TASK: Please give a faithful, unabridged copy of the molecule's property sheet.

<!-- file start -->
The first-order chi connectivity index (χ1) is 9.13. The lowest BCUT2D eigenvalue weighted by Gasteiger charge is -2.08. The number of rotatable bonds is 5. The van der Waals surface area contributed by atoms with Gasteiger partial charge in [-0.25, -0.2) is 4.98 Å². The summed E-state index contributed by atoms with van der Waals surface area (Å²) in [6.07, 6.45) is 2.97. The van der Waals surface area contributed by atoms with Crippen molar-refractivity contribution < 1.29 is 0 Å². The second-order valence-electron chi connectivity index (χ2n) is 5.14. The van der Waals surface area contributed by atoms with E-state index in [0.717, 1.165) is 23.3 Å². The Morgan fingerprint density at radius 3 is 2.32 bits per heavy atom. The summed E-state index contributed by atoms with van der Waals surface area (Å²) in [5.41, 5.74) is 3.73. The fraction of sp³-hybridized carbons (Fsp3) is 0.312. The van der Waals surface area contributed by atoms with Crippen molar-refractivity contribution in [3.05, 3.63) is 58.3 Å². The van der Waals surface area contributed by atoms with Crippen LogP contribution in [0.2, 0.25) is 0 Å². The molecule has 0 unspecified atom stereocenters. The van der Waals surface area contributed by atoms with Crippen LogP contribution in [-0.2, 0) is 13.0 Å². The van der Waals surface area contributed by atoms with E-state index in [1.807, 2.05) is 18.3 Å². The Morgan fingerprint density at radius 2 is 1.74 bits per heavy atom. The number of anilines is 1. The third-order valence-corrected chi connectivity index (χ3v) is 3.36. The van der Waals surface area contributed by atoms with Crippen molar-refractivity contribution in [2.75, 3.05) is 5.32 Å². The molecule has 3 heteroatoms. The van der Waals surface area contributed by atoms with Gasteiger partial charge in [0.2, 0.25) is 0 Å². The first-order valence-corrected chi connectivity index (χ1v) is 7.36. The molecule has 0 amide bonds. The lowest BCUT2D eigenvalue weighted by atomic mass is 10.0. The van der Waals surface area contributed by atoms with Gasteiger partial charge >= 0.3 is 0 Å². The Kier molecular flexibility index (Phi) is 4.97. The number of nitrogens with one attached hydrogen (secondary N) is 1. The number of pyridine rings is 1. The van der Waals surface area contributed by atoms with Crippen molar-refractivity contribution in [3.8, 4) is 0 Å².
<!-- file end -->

The first-order chi connectivity index (χ1) is 9.13. The lowest BCUT2D eigenvalue weighted by Gasteiger charge is -2.08. The number of rotatable bonds is 5. The van der Waals surface area contributed by atoms with Gasteiger partial charge in [-0.25, -0.2) is 4.98 Å². The summed E-state index contributed by atoms with van der Waals surface area (Å²) in [6.07, 6.45) is 2.97. The van der Waals surface area contributed by atoms with Crippen molar-refractivity contribution < 1.29 is 0 Å². The second-order valence-electron chi connectivity index (χ2n) is 5.14. The van der Waals surface area contributed by atoms with E-state index in [0.717, 1.165) is 23.3 Å². The Morgan fingerprint density at radius 3 is 2.32 bits per heavy atom. The summed E-state index contributed by atoms with van der Waals surface area (Å²) in [5.41, 5.74) is 3.73. The fraction of sp³-hybridized carbons (Fsp3) is 0.312. The van der Waals surface area contributed by atoms with Crippen molar-refractivity contribution in [3.05, 3.63) is 58.3 Å². The van der Waals surface area contributed by atoms with Crippen LogP contribution in [0.2, 0.25) is 0 Å². The molecule has 0 unspecified atom stereocenters. The van der Waals surface area contributed by atoms with Crippen LogP contribution in [-0.2, 0) is 13.0 Å². The van der Waals surface area contributed by atoms with E-state index in [1.807, 2.05) is 18.3 Å². The Morgan fingerprint density at radius 2 is 1.74 bits per heavy atom. The number of anilines is 1. The third-order valence-corrected chi connectivity index (χ3v) is 3.36. The van der Waals surface area contributed by atoms with Crippen molar-refractivity contribution in [2.75, 3.05) is 5.32 Å². The molecule has 3 heteroatoms. The van der Waals surface area contributed by atoms with Gasteiger partial charge in [0.2, 0.25) is 0 Å². The first-order valence-corrected chi connectivity index (χ1v) is 7.36. The molecule has 0 amide bonds. The lowest BCUT2D eigenvalue weighted by atomic mass is 10.0. The van der Waals surface area contributed by atoms with Gasteiger partial charge >= 0.3 is 0 Å². The Kier molecular flexibility index (Phi) is 4.97. The number of nitrogens with one attached hydrogen (secondary N) is 1. The number of pyridine rings is 1. The van der Waals surface area contributed by atoms with Crippen molar-refractivity contribution in [3.8, 4) is 0 Å².